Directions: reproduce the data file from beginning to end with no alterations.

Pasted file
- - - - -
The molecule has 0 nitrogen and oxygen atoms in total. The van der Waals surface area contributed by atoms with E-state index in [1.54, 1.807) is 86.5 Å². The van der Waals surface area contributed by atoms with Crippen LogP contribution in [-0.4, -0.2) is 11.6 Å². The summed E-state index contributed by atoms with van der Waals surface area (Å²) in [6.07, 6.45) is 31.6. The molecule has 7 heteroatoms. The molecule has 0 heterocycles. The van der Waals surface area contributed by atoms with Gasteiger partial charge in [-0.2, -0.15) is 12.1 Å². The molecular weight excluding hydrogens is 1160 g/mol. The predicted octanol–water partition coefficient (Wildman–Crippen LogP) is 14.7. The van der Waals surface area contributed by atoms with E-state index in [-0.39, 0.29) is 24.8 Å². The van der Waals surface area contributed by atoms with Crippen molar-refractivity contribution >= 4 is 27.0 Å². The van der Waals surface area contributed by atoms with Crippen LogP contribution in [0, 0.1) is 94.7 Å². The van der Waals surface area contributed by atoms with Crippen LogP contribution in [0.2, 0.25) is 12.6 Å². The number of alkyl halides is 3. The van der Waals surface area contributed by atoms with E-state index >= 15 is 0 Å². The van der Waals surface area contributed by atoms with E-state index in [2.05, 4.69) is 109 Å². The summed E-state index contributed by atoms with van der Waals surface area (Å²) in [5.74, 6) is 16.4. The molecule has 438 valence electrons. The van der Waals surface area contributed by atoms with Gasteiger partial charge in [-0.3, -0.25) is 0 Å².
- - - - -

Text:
The molecule has 0 nitrogen and oxygen atoms in total. The van der Waals surface area contributed by atoms with E-state index in [1.54, 1.807) is 86.5 Å². The van der Waals surface area contributed by atoms with Crippen LogP contribution in [-0.4, -0.2) is 11.6 Å². The summed E-state index contributed by atoms with van der Waals surface area (Å²) in [6.07, 6.45) is 31.6. The molecule has 7 heteroatoms. The molecule has 0 heterocycles. The van der Waals surface area contributed by atoms with Gasteiger partial charge in [-0.2, -0.15) is 12.1 Å². The molecular weight excluding hydrogens is 1160 g/mol. The predicted octanol–water partition coefficient (Wildman–Crippen LogP) is 14.7. The van der Waals surface area contributed by atoms with E-state index in [-0.39, 0.29) is 24.8 Å². The van der Waals surface area contributed by atoms with Crippen molar-refractivity contribution >= 4 is 27.0 Å². The van der Waals surface area contributed by atoms with Crippen LogP contribution in [0, 0.1) is 94.7 Å². The van der Waals surface area contributed by atoms with Crippen LogP contribution in [0.2, 0.25) is 12.6 Å². The number of alkyl halides is 3. The van der Waals surface area contributed by atoms with E-state index >= 15 is 0 Å². The van der Waals surface area contributed by atoms with E-state index in [2.05, 4.69) is 109 Å². The summed E-state index contributed by atoms with van der Waals surface area (Å²) in [5.74, 6) is 16.4. The molecule has 438 valence electrons. The van der Waals surface area contributed by atoms with Gasteiger partial charge in [-0.3, -0.25) is 0 Å².